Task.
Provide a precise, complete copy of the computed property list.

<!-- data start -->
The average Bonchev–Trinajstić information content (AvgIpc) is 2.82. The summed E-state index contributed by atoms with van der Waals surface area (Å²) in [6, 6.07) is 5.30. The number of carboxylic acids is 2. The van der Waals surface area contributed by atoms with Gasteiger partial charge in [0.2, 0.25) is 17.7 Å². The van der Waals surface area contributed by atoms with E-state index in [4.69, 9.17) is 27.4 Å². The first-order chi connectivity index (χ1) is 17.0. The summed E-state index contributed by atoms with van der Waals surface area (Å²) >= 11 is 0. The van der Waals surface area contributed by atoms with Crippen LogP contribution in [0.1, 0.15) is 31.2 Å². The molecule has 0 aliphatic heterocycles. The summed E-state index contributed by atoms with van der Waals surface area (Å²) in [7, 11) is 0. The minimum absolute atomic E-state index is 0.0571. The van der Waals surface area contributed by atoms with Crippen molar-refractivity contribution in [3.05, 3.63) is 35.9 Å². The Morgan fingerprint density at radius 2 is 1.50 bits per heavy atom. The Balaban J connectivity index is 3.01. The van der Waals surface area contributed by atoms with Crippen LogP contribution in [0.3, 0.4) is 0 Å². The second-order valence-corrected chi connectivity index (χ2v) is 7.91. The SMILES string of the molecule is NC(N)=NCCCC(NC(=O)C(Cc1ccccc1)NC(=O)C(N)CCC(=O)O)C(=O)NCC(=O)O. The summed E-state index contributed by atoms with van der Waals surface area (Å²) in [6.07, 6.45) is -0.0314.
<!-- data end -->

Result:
The average Bonchev–Trinajstić information content (AvgIpc) is 2.82. The summed E-state index contributed by atoms with van der Waals surface area (Å²) in [6, 6.07) is 5.30. The number of carboxylic acids is 2. The van der Waals surface area contributed by atoms with Gasteiger partial charge in [0.2, 0.25) is 17.7 Å². The van der Waals surface area contributed by atoms with E-state index in [4.69, 9.17) is 27.4 Å². The first-order chi connectivity index (χ1) is 17.0. The summed E-state index contributed by atoms with van der Waals surface area (Å²) >= 11 is 0. The van der Waals surface area contributed by atoms with Crippen LogP contribution in [0.1, 0.15) is 31.2 Å². The molecule has 0 aliphatic heterocycles. The summed E-state index contributed by atoms with van der Waals surface area (Å²) in [7, 11) is 0. The minimum absolute atomic E-state index is 0.0571. The van der Waals surface area contributed by atoms with Crippen molar-refractivity contribution in [3.05, 3.63) is 35.9 Å². The Morgan fingerprint density at radius 2 is 1.50 bits per heavy atom. The Balaban J connectivity index is 3.01. The van der Waals surface area contributed by atoms with Crippen LogP contribution in [0.3, 0.4) is 0 Å². The second-order valence-corrected chi connectivity index (χ2v) is 7.91. The SMILES string of the molecule is NC(N)=NCCCC(NC(=O)C(Cc1ccccc1)NC(=O)C(N)CCC(=O)O)C(=O)NCC(=O)O. The summed E-state index contributed by atoms with van der Waals surface area (Å²) in [6.07, 6.45) is -0.0314.